Satellite images depict new Russian troop movements amid demands that Ukraine be blocked from NATO

Russian and U.S. officials will meet after the new year to discuss Moscow's demand that Ukraine not be allowed to join NATO.

Updated: December 27, 2021 - 10:48pm

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Amid Christmastime demands by Moscow that Kyiv be blocked from joining the NATO alliance, Russia has sent more troops to its border with Ukraine, satellite images show.

Satellite photos revealed that Russia this month has moved infantry vehicles, tanks, artillery, and more into Crimea, according to reports. Additionally, a military unit has arrived near a Russian town that is situated nine miles from the border with Ukraine. 

The images from Maxar Technologies, a Colorado-based space technology company, were captured amid increasing tensions between Moscow and Kyiv.

The international community for months has kept a close eye on Russian troop movements near and along the border with Ukraine, prompting speculation that Moscow is poised to launch an assault on Ukraine. While Moscow denies that it plans to invade its neighbor, the Kremlin says that NATO has made a series of moves that could result in armed conflict.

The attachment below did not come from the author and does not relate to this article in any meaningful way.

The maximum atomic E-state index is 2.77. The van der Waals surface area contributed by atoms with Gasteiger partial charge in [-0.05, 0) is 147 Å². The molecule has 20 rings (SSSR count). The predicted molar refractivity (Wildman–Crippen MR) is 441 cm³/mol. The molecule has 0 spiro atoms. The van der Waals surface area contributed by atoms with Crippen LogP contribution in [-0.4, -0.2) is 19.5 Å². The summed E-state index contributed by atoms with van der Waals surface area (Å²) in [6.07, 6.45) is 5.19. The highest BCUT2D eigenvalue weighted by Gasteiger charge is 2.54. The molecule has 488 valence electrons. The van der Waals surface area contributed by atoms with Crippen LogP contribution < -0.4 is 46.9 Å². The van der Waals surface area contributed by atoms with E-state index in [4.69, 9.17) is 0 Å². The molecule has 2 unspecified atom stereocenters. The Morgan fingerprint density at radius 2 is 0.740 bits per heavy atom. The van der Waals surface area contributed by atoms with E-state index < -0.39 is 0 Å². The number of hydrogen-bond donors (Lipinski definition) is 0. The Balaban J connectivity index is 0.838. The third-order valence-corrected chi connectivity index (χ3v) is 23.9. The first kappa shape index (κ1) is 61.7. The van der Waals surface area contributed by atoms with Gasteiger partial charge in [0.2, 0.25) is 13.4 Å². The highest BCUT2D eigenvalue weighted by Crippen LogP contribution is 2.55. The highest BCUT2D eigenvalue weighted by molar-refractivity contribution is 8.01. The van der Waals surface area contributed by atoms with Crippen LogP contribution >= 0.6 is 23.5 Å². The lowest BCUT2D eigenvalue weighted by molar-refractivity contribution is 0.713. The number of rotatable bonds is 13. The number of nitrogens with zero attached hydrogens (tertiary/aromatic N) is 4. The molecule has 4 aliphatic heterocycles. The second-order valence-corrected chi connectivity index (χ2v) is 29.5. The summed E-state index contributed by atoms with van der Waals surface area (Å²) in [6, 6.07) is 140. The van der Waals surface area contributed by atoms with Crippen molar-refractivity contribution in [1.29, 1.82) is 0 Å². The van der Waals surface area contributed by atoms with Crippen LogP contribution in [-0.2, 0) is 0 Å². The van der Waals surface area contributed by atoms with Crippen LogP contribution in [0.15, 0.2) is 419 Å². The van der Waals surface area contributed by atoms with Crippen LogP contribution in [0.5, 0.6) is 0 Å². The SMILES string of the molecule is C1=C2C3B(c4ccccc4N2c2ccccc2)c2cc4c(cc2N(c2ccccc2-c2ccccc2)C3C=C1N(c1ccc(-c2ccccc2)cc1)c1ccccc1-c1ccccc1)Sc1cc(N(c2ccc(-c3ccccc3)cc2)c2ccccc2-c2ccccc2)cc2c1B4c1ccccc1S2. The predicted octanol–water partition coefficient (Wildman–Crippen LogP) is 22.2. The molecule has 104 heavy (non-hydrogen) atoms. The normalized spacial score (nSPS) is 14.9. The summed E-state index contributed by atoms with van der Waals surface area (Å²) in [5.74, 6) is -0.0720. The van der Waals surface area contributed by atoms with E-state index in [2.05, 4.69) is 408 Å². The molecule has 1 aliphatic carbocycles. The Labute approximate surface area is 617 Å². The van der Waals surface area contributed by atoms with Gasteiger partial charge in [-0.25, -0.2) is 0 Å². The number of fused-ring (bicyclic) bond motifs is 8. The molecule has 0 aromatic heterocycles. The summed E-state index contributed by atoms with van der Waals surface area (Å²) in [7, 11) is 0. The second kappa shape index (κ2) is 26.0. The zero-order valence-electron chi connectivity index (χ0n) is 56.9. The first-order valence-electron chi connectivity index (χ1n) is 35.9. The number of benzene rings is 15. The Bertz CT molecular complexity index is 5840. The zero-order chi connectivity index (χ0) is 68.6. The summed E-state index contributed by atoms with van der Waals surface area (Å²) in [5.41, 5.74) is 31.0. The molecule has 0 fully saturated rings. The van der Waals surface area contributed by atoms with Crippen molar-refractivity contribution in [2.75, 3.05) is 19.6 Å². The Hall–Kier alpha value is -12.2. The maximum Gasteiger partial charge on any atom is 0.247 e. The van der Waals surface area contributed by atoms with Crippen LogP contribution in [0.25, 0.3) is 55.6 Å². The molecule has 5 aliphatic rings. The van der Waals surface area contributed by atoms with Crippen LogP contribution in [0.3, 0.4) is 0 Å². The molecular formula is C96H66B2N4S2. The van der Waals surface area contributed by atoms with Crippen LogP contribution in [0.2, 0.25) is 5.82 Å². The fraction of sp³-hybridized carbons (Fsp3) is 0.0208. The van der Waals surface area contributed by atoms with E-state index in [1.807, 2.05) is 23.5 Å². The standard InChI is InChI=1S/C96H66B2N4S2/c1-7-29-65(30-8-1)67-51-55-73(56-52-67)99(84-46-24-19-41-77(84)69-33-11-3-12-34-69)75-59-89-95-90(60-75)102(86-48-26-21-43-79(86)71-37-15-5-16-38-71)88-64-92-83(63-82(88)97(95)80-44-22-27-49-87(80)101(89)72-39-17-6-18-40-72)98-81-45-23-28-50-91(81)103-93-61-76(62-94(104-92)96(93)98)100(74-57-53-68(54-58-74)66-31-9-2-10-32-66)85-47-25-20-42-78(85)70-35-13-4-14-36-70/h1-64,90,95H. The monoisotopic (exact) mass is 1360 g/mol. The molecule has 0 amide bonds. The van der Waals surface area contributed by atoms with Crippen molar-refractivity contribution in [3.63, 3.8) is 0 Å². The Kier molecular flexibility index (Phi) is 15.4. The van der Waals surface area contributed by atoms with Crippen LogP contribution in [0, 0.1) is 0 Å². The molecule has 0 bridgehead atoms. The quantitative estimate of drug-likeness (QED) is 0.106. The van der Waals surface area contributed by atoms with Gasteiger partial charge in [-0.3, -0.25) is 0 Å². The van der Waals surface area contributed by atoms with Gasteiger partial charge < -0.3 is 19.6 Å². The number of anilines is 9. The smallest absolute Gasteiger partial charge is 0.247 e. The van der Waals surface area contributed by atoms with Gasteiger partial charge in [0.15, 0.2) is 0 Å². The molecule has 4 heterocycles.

Previously, when Russia has launched attacks outside its borders - such as in Crimea or Georgia - Moscow claimed that it was provoked. Recently, similar rhetoric has resurfaced, with Moscow saying that NATO exercises and routine naval movements are provocations. 

Military movements by NATO near the border with Russia are "provocations," Russia’s Deputy Defense Minister Alexander Fomin has charged.

"Lately, the alliance opted for direct provocations, fraught with a great risk of developing into an armed standoff," Fomin said this week at a gathering of foreign military attaches and embassy officials who are stationed in Moscow.

"In January through December this year, NATO’s ships have made 30 visits to the region, in contrast to 23 in 2020," he said. "The overall duration of their presence reached 400 days, in contrast to 359 in 2020."  

Actions from Moscow, though, combine provocation with strategic planning, according to Gen. Ben Hodges, former commander of U.S. Army Europe. 

"The Kremlin is deploying large numbers of troops and heavy weapons within and near Ukraine's borders in an effort to provoke Ukraine into an action that would give Kremlin hybrid forces an opportunity to use combined force, to coerce Ukraine's Western allies into giving concessions, to reduce the independence gains of former Soviet states, and to dictate the foreign policies of neighbouring nations," Hodges said, according to a Ukrainian news outlet.

Russian forces are primed to “move forward on pretty short notice,” he said.

Russian and U.S. officials will meet after the new year to discuss Moscow's demand for assurances that Ukraine will not be allowed to join NATO, Russian Foreign Minister Sergey Lavrov said last week.